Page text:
Below is the method to create such a disk image when using High Sierra System:

(1)  Open Disk Utility (located in the Applications/Utilities folder on your Mac).

(2)  Click on the File menu, select New and Blank Disk Image.

A dialog and options box for creating the New Blank Image file will appear on the screen:

 (3) Enter a name in the Save As field.  Enter this same name in the Name field (e.g. Test Storage Box)

(4)  Next, select a folder or destination for storing this newly created (e.g. Test Storage Box.dmg) file onto your hard drive under drop-down Where field.  You can store the .dmg file directly on one of the computer's hard drives, either an internal or external hard drive.  It is probably a good idea to check to see if there is enough room available on whatever hard drive you choose.   Note: This .dmg file can always be moved from the Desktop to the main hard drive (i.e. used to boot). If, however, it is moved from the desktop to some other hard drive then a "copy" will be generated which may result in confusion.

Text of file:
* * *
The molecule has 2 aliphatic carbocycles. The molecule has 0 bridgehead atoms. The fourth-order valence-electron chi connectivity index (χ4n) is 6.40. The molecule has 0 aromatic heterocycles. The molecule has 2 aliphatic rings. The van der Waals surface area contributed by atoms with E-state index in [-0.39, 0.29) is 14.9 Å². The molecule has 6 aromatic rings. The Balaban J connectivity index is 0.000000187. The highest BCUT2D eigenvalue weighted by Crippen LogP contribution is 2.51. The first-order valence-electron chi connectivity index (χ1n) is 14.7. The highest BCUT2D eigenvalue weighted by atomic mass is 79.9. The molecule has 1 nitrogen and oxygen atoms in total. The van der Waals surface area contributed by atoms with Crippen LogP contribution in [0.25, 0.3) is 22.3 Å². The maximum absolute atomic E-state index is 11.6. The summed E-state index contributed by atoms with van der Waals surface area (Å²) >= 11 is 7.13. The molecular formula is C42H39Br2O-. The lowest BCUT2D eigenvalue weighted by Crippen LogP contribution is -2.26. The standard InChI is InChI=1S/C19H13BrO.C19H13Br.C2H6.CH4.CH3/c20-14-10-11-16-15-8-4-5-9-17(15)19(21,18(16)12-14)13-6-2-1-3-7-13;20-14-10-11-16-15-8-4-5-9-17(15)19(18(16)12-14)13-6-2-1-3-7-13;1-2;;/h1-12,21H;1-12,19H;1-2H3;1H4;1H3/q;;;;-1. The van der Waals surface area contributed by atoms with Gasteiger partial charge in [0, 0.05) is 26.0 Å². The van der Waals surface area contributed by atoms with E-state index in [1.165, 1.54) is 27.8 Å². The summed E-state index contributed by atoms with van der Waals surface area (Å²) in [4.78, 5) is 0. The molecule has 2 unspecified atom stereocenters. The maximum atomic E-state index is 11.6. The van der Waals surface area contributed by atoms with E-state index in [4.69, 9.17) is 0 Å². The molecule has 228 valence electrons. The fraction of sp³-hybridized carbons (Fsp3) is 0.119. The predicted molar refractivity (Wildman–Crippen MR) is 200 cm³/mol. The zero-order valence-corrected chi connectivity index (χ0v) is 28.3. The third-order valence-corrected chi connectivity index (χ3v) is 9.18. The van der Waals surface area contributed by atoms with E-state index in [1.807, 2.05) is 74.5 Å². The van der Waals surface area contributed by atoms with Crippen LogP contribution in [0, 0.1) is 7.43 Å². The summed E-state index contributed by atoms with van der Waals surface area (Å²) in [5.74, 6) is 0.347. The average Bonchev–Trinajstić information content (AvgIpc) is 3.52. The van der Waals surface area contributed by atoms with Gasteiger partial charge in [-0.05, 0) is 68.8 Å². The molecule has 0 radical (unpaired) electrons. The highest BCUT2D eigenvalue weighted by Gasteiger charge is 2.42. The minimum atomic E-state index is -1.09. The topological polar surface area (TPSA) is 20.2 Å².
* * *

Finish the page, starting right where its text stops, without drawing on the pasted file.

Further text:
(5)  Type in a size for the image file in the Size field.  Select a size that will be large enough to sufficiently contain all the data or document files that you plan to place in this secure disk image.

(6)  Select Mac OS Extended (Journaled) from the Volume Format drop-down menu if you plan to copy this disk file to a Mac with previous operating system or a device that doesn’t support the APFS file structure.

(7)  Select either recommended 128 bit AES or 256-bit AES encryption.  It is my guess that recommending 128-bit encryption, may have something to do with additional time required for the 256-bit encoding method.  However, many feel 256-bit encryption is unnecessary.